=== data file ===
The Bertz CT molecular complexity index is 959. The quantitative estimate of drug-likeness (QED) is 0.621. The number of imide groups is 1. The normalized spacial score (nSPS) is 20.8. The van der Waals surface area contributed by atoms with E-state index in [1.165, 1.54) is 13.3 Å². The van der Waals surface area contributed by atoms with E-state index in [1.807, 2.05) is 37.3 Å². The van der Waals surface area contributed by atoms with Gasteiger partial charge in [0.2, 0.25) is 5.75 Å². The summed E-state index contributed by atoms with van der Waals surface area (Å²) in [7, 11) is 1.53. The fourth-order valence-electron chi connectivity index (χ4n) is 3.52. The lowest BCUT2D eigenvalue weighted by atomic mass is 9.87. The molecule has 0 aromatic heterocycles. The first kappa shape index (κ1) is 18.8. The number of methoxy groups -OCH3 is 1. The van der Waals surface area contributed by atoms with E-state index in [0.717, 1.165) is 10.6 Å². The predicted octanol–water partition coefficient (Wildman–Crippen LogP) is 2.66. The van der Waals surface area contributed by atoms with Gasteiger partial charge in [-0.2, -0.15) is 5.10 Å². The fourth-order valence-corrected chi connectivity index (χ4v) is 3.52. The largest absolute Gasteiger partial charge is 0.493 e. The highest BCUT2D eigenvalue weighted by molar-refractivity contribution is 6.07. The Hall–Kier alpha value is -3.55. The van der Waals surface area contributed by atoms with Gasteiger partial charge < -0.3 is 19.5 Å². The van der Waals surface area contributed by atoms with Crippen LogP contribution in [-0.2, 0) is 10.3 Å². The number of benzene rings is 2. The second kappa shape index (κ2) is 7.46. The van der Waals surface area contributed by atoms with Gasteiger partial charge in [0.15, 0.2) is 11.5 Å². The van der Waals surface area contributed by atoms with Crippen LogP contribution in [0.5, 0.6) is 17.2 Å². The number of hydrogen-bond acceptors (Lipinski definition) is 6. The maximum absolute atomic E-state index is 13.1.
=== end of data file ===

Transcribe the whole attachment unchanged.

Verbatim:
The Bertz CT molecular complexity index is 959. The quantitative estimate of drug-likeness (QED) is 0.621. The number of imide groups is 1. The normalized spacial score (nSPS) is 20.8. The van der Waals surface area contributed by atoms with E-state index in [1.165, 1.54) is 13.3 Å². The van der Waals surface area contributed by atoms with E-state index in [1.807, 2.05) is 37.3 Å². The van der Waals surface area contributed by atoms with Gasteiger partial charge in [0.2, 0.25) is 5.75 Å². The summed E-state index contributed by atoms with van der Waals surface area (Å²) in [7, 11) is 1.53. The fourth-order valence-electron chi connectivity index (χ4n) is 3.52. The lowest BCUT2D eigenvalue weighted by atomic mass is 9.87. The molecule has 0 aromatic heterocycles. The first kappa shape index (κ1) is 18.8. The number of methoxy groups -OCH3 is 1. The van der Waals surface area contributed by atoms with E-state index in [0.717, 1.165) is 10.6 Å². The predicted octanol–water partition coefficient (Wildman–Crippen LogP) is 2.66. The van der Waals surface area contributed by atoms with Gasteiger partial charge in [-0.2, -0.15) is 5.10 Å². The fourth-order valence-corrected chi connectivity index (χ4v) is 3.52. The largest absolute Gasteiger partial charge is 0.493 e. The highest BCUT2D eigenvalue weighted by molar-refractivity contribution is 6.07. The Hall–Kier alpha value is -3.55. The van der Waals surface area contributed by atoms with Gasteiger partial charge < -0.3 is 19.5 Å². The van der Waals surface area contributed by atoms with Crippen LogP contribution in [-0.2, 0) is 10.3 Å². The number of benzene rings is 2. The second kappa shape index (κ2) is 7.46. The van der Waals surface area contributed by atoms with Gasteiger partial charge in [0.15, 0.2) is 11.5 Å². The van der Waals surface area contributed by atoms with Crippen LogP contribution in [0.5, 0.6) is 17.2 Å². The number of hydrogen-bond acceptors (Lipinski definition) is 6. The maximum absolute atomic E-state index is 13.1.